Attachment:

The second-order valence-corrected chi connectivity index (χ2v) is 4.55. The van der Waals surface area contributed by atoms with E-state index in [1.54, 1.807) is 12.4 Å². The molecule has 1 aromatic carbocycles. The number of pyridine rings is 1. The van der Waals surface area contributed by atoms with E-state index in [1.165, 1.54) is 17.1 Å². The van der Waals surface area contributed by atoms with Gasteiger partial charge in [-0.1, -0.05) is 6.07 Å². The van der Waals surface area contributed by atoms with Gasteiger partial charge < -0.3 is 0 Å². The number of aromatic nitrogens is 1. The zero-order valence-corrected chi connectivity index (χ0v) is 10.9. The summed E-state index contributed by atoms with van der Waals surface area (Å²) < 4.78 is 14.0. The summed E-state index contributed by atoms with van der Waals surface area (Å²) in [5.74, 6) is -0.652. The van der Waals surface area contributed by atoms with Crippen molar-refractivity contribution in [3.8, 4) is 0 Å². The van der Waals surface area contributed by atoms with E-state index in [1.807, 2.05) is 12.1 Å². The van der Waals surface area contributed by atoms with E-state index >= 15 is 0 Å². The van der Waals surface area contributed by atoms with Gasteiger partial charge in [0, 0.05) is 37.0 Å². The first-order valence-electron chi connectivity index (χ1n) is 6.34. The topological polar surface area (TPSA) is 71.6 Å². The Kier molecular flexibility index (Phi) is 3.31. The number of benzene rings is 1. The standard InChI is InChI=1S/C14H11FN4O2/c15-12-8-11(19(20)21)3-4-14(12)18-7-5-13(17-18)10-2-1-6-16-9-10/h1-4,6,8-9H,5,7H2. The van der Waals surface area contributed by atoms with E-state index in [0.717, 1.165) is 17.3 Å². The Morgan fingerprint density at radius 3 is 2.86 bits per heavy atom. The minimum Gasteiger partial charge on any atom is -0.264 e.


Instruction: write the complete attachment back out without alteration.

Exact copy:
The second-order valence-corrected chi connectivity index (χ2v) is 4.55. The van der Waals surface area contributed by atoms with E-state index in [1.54, 1.807) is 12.4 Å². The molecule has 1 aromatic carbocycles. The number of pyridine rings is 1. The van der Waals surface area contributed by atoms with E-state index in [1.165, 1.54) is 17.1 Å². The van der Waals surface area contributed by atoms with Gasteiger partial charge in [-0.1, -0.05) is 6.07 Å². The van der Waals surface area contributed by atoms with Gasteiger partial charge < -0.3 is 0 Å². The number of aromatic nitrogens is 1. The zero-order valence-corrected chi connectivity index (χ0v) is 10.9. The summed E-state index contributed by atoms with van der Waals surface area (Å²) < 4.78 is 14.0. The summed E-state index contributed by atoms with van der Waals surface area (Å²) in [5.74, 6) is -0.652. The van der Waals surface area contributed by atoms with Crippen molar-refractivity contribution in [3.8, 4) is 0 Å². The van der Waals surface area contributed by atoms with E-state index in [1.807, 2.05) is 12.1 Å². The van der Waals surface area contributed by atoms with E-state index >= 15 is 0 Å². The van der Waals surface area contributed by atoms with Gasteiger partial charge in [0, 0.05) is 37.0 Å². The first-order valence-electron chi connectivity index (χ1n) is 6.34. The topological polar surface area (TPSA) is 71.6 Å². The Kier molecular flexibility index (Phi) is 3.31. The number of benzene rings is 1. The standard InChI is InChI=1S/C14H11FN4O2/c15-12-8-11(19(20)21)3-4-14(12)18-7-5-13(17-18)10-2-1-6-16-9-10/h1-4,6,8-9H,5,7H2. The van der Waals surface area contributed by atoms with E-state index in [0.717, 1.165) is 17.3 Å². The Morgan fingerprint density at radius 3 is 2.86 bits per heavy atom. The minimum Gasteiger partial charge on any atom is -0.264 e.